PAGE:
In the meantime, our young, increasingly upset volunteer army of occupation — brought up on video games and recruited through ad campaigns that implicitly promise they’ll be anything but casualties, having rushed through to victory in a nearly casualty-free campaign (as wars go) in a speedy three weeks, suddenly find themselves two months later in another country in another kind of war with no end, or trip home, yet in sight.

At the same time, a president, raised in a no-casualties atmosphere himself, who raced to victory in three weeks in Washington, now, almost two months after landing triumphantly on that carrier deck finds himself forced to address problems the people around him never told him could occur. On the day when a number of newspapers are reporting that there is an actual resistance group calling itself The Return forming in Iraq (perhaps based in Saddam Hussein’s old intelligence services, though no one knows for sure) and “foreign fighters” are possibly being recruited for it (Afghanistan anyone?), the president, or his handlers, felt forced to acknowledge the continuing American casualties. In the president’s weekly radio address, Bush spoke of “dangerous pockets of the old regime,” and implicitly acknowledged the failure to find weapons of mass destruction. And one unidentified White House official acknowledged to The New York Times as well that a small set of question marks had now settled over the president. “…he felt he had to address what one official called ‘the growing questions about why we went in, and what we are doing there.'”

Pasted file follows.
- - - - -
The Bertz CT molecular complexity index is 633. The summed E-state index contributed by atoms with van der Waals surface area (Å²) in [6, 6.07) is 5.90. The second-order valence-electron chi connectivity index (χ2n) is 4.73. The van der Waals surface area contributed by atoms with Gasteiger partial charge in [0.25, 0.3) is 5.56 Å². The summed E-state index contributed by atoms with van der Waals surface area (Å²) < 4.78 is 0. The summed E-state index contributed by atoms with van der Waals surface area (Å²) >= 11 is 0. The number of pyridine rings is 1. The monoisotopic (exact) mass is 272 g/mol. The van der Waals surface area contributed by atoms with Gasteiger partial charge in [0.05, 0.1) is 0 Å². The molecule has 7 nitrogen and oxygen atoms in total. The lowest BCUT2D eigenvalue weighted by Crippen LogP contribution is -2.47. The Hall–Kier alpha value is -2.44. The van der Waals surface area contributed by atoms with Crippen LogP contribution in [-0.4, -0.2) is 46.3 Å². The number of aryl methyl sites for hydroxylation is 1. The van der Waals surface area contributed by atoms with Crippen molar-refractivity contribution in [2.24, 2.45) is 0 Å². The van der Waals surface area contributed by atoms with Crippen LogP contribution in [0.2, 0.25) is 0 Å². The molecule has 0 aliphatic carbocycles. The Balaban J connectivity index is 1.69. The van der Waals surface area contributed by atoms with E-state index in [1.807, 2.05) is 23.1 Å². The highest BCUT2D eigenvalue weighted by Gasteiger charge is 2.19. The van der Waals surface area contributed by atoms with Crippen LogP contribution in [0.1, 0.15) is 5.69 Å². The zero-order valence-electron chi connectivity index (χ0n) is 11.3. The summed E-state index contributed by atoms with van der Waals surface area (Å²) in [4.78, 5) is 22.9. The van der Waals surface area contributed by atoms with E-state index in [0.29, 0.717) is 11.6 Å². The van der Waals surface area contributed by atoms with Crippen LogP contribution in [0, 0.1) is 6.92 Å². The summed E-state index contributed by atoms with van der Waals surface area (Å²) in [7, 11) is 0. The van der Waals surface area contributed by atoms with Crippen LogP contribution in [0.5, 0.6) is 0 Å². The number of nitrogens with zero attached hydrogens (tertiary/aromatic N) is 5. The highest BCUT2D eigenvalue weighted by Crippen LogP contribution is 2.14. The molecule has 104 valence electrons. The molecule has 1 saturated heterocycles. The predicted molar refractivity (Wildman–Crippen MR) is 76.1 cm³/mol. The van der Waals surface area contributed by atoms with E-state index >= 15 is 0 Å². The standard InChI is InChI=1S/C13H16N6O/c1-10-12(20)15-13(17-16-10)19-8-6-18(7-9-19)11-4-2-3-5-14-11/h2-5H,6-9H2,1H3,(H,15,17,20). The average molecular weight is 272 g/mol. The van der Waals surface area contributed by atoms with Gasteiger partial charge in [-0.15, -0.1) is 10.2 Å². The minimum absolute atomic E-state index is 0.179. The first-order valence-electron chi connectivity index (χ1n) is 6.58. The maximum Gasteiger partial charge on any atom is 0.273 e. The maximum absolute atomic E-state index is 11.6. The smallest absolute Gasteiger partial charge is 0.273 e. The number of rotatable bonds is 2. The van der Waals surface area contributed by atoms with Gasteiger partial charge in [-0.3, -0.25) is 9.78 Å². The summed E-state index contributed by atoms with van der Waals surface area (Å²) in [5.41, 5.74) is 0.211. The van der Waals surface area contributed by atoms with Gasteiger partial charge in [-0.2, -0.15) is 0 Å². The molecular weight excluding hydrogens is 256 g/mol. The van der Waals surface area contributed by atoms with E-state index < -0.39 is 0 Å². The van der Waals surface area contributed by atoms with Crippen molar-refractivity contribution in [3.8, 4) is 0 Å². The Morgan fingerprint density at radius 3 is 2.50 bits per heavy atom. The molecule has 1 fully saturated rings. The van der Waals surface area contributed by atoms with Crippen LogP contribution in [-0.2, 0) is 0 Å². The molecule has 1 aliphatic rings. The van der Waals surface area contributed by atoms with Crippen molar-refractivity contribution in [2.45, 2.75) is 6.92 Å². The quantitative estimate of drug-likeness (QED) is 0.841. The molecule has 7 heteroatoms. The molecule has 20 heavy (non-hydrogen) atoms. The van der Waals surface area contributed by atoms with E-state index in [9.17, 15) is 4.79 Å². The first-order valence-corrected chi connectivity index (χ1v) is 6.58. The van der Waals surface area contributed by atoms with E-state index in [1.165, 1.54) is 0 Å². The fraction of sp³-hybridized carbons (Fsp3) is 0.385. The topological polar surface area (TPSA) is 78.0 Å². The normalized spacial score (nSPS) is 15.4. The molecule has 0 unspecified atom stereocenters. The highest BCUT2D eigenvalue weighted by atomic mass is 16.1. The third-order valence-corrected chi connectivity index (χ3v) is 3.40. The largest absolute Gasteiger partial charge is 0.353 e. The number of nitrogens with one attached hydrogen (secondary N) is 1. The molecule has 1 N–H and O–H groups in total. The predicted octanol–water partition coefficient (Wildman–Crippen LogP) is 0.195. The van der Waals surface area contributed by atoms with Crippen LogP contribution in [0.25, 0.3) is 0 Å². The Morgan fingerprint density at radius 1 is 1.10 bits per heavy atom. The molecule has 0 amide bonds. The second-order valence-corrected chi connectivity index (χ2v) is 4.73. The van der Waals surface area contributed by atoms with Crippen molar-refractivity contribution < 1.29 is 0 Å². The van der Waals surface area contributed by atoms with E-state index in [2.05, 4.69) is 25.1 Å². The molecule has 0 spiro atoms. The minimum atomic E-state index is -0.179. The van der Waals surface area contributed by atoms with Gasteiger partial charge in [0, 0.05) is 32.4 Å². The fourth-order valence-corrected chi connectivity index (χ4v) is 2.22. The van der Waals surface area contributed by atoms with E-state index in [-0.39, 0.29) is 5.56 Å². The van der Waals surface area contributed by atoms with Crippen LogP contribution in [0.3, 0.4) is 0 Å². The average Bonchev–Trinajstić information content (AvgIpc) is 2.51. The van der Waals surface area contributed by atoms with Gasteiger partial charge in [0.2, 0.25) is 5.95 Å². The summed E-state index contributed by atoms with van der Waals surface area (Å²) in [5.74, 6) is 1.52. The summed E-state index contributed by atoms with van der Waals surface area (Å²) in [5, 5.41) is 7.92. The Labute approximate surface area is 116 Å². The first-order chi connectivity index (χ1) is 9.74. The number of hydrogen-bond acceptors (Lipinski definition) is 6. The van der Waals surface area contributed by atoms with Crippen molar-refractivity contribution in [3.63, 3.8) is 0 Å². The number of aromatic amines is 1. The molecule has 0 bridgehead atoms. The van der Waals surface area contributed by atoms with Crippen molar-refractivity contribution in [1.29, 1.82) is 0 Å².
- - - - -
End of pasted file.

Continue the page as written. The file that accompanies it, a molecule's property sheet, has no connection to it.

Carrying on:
This question naturally brings to mind another question, the Watergate classic: What did the president know and when did he know it? But Robert Dreyfuss, in the single best piece I’ve seen on the widening dust-up over intelligence and weapons of mass destruction, proposes a third question, far more appropriate to this administration’s antics. Writing in The Nation, he points out that a massive failure of intelligence within the Pentagon in particular about postwar Iraq “has led to an emerging disaster… a true crisis… that could determine the fate of Bush’s presidency,” and he suggests cleverly that the following question is the most germane: “What didn’t the President know, and when didn’t he know it?”

Dreyfuss lays out the way Ahmed Chalabi, the exile wheeler-dealer and the Pentagon’s favorite future ruler of Iraq, passed endless reams of misinformation to Rumsfeld’s team about both weapons of mass destruction and what a post-war Iraq would be like. (He was, of course, doing the same with New York Times bioterror reporter Judith Miller, evidently more or less coordinating news and views in New York and Washington.) Dreyfuss has also uncovered a secret Sharonista intelligence outfit producing Iraqi “intelligence” (in English, not Hebrew) that was being shuffled directly to the Pentagon. Amazing. Don’t miss the piece.

So Ahmed Chalabi was a busy man. And he had his own reasons for all this, but there’s no point in blaming him. What he did after all, whatever his reasoning, was pander to the dreams of a group of powerful men, centered in the Pentagon, the Defense Policy Board, the vice-president’s office, and various think-tanks scattered around Washington. The thing that needs to be grasped here is that since 1991 these men have been dreaming up a storm about reconfiguring the Middle East, while scaling the heavens (via various Star Wars programs for the militarization of space), and so nailing down an American earth for eternity. Their dreams were utopian and so, by definition, unrealizable. They were hatched close to power (or at least to those convinced they would soon return to power) even in the Clinton interregnum. Theirs were lava dreams and they were dreamt, like all such burning dreams, without much reference to the world out there. They were perfect pickings for a Chalabi.